Thursday, September 06, 2007

Making Disciples (part 3)

1. What is a disciple?
2. What is discipleship?
3. Where does discipleship begin?

We will look at the remaining two questions today.

What is discipleship?
Looking over the New Testament we see growth in the disciples’ lives. Peter goes from denying the Lord to dying for Him. James goes from skeptic to church leader. They are constantly facing new challenges while walking in the light. They are told in 1 John 1:7 to remain in fellowship and live with Jesus. They are challenged in their perception of God's plan (i.e., God offering salvation to the Gentiles). What does this teach us? Discipleship is a process. What does this process accomplish? The goal of the process of discipleship is to become Christ-like in all that we do. Paul encourages believers to run the race to win the prize. Bill Hull, in his book The Disciple-Making Church describes discipleship as “a process that involves the intentional training of disciples, with accountability, on the basis of loving relationships.”[1] Discipleship is a journey with God and others.

Where does discipleship begin?
Does discipleship begin when we accept Christ or does the process begin sooner? If a church van were picking up teenagers for church (who do not know Christ), would this be discipleship? The teenagers may not consider this discipleship, but what about the van driver? By picking up teenagers for church the van driver is taking part in discipling them (as long as he/she is setting a good example). So, in essence the teens and the driver are engaged in the discipleship process. There is now a high level of responsibility placed on believers from the church who come into contact with nonbelievers because they are a part of the discipleship process (for themselves and others).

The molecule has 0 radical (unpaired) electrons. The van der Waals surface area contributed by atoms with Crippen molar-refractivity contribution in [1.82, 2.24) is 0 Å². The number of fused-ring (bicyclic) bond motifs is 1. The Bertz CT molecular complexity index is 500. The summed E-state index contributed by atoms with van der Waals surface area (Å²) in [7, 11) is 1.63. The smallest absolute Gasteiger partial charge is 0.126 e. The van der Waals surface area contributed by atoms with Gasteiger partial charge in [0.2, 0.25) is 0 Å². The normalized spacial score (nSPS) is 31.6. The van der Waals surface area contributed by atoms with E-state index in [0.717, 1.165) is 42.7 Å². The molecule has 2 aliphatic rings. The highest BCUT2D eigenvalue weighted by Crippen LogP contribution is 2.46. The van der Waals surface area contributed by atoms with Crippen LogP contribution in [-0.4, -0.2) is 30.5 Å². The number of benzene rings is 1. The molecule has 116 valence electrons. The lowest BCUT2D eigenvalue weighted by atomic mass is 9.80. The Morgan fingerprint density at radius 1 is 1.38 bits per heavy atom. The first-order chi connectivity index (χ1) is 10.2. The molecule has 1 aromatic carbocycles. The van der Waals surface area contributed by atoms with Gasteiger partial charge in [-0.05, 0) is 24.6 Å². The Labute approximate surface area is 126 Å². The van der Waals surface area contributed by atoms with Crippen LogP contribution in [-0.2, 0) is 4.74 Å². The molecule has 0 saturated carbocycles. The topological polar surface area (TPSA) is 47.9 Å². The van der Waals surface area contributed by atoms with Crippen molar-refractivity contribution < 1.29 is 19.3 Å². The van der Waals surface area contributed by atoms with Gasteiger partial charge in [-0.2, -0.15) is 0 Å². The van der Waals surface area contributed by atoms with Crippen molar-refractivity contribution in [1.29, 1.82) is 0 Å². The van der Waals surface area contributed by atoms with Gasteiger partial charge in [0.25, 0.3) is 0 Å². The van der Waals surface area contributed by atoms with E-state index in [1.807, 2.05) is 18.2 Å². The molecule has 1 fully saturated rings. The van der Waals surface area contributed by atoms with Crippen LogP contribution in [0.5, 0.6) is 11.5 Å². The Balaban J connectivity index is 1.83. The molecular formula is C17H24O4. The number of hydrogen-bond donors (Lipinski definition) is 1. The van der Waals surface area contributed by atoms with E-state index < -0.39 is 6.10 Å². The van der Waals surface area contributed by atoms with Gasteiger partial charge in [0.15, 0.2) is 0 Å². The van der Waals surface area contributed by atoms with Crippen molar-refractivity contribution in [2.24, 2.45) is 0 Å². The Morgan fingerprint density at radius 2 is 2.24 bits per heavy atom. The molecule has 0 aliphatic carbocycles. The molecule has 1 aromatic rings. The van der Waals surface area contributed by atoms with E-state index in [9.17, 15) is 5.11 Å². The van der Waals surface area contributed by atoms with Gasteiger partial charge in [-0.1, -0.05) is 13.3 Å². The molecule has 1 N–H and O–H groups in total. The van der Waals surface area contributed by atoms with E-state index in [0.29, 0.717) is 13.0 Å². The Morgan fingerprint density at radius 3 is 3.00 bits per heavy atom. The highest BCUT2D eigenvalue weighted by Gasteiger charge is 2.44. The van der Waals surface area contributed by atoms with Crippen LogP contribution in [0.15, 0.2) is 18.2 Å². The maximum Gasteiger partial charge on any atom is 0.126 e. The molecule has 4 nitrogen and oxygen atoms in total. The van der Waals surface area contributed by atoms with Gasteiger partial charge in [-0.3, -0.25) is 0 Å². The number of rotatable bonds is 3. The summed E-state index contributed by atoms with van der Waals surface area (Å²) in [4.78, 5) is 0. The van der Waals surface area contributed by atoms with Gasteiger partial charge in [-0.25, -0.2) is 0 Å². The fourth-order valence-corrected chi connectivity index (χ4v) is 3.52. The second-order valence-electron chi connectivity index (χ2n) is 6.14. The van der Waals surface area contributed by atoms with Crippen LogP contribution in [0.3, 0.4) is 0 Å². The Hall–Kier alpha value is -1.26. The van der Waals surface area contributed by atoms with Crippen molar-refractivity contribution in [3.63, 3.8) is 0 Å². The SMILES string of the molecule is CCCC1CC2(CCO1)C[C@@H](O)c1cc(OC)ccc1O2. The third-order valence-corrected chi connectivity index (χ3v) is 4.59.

All of this is part of the Great Commission found in Matthew 28:18-20. Viewing small activities such as driving a church van as a part of the discipleship process puts a whole new spin on church activities. Discipleship does not begin when someone joins/attends a Sunday school class. Don't get me wrong this is a part of the discipleship process, but only a part. Anything the church can do to get someone to grow in their faith is discipleship. We should not limit this to Sunday school or small groups. Singing praise songs can help a believer grow, taking communion is a special means of grace, hearing the Word preached spurs growth, joining with the body of Christ to worship helps a Christian grow, going down to pray at a church altar brings growth. All of this shows that the church has the ability to initiate the discipleship process at an early time in the life of others. Does the church recognize and do this or is discipleship seen only as a class? If it is, we might need to reconsider how a person is discipled. We might need to look for the principles behind Scriptures for making disciples.

We'll try that next week.

[1] Bill Hull, The Disciple-Making Church, (Grand Rapids, MI: Fleming H. Revell, 1990) pg. 32.


molly123 said...

Is passing out a card, in perhaps a restaurant, inviting strangers, people you don’t know, to come to BFC's Spanish Church, considered discipleship?

Tim Sheets said...


Shell*Belle said...

Tim we had such a good time with you guys too! I will definitely looks for those books! Actually, we may go there tonight! :)

I really liked your entry. I think a lot of people don't realize that we are to be disciples 24/7. I also don't think that people realize how a simple thing like driving a church van (in my mind, i think that takes a LOT of energy and work) is being a disciple. :)

Shell*Belle said...

Oh, I also wanted to add. I think a lot of people think that in order to be a disciple you have to be a professional teacher, or preacher or have some type of job in the church. However, being a disciple is simply following after God and living the life that he modeled for us! :)